While photographing the Red-tailed Hawk in the parking lot at Forsythe, I turned toward the visitors' center and saw a Wild Turkey heading over to check out the bird feeders for any easily obtained seed that may have been spilled by the smaller songbirds.
And this bird had me puzzled for a bit because those that I thought it might be are usually found high in the tops of trees and not near the ground. Checking All About Birds, however, proved I was correct in calling it a female Scarlet Tanager.
Female Scarlet Tanager
One of their photos of the female is in almost the exact pose as mine! (Just scroll down on this page to Field Marks and select either the male Tanager or the Female Tanager. The photo labeled "4 of 6" is the one to which I refer.)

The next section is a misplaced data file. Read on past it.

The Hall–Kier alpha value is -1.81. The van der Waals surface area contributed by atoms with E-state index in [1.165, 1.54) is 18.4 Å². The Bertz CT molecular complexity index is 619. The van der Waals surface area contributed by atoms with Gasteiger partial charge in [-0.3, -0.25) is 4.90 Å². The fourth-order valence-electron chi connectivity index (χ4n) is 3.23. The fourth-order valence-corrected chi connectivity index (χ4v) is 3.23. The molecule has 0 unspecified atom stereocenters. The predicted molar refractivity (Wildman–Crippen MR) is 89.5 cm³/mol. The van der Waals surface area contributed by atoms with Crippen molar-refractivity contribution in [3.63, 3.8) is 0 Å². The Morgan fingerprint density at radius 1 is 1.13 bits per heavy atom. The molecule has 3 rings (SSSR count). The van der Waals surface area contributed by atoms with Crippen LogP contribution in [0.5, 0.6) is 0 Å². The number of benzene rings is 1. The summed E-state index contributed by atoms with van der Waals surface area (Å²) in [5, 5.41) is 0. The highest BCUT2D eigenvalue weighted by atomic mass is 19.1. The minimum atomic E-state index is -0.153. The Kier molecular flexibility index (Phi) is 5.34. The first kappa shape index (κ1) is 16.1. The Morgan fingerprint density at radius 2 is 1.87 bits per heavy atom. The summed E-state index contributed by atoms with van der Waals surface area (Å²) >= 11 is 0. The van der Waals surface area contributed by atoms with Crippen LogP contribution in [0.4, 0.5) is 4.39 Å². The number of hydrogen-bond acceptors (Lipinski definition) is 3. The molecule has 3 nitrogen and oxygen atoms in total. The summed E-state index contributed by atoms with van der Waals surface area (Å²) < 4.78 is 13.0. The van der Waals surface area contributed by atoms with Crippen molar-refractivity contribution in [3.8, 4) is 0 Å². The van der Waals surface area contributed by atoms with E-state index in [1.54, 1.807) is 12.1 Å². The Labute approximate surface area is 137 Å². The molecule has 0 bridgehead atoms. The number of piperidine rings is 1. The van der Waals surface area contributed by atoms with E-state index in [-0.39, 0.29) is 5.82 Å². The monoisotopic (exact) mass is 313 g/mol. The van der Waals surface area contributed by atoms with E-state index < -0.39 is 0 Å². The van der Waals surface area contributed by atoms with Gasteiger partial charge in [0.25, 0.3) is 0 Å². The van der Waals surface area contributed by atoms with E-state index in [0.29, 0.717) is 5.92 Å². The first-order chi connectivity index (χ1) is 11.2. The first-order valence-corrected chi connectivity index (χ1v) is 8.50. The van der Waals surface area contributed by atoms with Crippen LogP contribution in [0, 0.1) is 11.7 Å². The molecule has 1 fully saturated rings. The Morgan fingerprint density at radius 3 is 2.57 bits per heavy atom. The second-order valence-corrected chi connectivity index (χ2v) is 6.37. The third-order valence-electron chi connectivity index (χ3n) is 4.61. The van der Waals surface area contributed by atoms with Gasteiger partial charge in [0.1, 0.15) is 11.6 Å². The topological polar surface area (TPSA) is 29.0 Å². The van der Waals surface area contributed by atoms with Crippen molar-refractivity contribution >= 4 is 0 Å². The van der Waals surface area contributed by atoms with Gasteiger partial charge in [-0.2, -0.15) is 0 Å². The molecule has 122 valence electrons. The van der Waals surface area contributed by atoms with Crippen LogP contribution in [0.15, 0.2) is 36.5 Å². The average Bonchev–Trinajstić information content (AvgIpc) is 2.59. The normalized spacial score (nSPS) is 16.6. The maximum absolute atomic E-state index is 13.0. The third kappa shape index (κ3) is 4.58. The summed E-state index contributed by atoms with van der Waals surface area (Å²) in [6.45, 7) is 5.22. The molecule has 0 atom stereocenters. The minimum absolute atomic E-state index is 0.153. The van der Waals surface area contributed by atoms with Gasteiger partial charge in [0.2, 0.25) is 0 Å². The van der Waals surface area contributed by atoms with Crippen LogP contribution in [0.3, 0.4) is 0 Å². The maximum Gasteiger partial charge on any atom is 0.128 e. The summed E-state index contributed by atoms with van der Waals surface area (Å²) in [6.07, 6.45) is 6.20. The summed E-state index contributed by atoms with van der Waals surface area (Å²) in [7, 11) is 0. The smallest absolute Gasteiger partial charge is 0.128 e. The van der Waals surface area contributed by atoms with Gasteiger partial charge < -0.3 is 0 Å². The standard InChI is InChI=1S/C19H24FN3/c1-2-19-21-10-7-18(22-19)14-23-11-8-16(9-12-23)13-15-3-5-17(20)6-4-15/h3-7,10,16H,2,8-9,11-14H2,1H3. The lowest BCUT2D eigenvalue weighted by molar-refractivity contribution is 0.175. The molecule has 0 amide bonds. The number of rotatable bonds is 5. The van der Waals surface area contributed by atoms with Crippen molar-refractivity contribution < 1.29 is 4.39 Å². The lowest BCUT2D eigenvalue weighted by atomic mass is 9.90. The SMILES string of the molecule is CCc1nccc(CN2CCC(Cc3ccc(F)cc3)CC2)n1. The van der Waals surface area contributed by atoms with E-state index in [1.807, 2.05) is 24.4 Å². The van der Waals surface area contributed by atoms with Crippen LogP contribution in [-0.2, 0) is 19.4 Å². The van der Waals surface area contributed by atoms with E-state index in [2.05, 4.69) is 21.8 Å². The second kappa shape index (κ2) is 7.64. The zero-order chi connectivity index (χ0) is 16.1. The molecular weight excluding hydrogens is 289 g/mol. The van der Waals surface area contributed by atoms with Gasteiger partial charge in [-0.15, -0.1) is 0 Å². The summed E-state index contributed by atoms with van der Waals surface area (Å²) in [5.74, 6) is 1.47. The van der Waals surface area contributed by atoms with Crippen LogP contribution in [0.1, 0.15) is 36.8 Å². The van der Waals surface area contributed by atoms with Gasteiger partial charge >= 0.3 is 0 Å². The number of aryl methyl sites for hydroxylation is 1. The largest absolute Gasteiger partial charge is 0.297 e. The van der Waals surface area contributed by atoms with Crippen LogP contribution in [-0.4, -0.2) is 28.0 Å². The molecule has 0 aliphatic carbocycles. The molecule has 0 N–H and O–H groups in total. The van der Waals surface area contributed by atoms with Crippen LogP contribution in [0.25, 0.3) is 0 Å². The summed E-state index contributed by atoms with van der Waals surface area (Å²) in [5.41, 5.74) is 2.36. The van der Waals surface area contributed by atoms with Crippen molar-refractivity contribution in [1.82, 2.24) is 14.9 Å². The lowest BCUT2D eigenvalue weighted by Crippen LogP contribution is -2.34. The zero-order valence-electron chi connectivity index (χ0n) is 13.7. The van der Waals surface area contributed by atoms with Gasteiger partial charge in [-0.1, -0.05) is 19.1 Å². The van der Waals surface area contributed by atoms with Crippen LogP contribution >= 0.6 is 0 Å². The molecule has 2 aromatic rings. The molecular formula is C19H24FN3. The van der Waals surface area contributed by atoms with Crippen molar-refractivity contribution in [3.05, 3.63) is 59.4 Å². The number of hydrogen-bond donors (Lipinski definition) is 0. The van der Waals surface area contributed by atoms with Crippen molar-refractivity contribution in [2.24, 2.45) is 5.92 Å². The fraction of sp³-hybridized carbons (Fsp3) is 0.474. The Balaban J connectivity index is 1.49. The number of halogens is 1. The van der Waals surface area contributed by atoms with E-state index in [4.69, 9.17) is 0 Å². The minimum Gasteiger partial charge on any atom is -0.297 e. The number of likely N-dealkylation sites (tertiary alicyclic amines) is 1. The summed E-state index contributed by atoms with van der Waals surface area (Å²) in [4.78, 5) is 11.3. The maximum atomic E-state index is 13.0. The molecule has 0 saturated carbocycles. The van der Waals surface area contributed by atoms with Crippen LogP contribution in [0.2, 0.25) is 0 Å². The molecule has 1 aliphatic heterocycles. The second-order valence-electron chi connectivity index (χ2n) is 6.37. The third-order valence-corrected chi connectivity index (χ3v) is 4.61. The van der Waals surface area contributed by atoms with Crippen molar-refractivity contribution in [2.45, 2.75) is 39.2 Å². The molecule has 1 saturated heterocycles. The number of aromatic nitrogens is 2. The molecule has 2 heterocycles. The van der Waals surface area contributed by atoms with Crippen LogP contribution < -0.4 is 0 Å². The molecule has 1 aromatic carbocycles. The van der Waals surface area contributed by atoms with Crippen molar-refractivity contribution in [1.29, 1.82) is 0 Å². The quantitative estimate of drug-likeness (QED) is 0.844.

This ends the series of photos from my trip. I saw lots more birds whose photos I either didn't take or whose photos didn't come out quite as expected. In total I had approximately 75 species from Tuesday afternoon through Friday evening without looking for things like owls or rails or nighthawks.
There may have been a few birds I saw that I didn't/couldn't identify. For example, I'm not sure if that was a Chimney swift I saw with the Purple Martins, Barn Swallows and Tree Swallows over the ponds at the Lighthouse, but it sure looked like a flying cigar! And those black and white birds that took off as I topped the dunes at the Lighthouse SP...were they Black Skimmers looking for a nest site? All in all I think I did alright. Certainly the species count was not too shabby, in my opinion.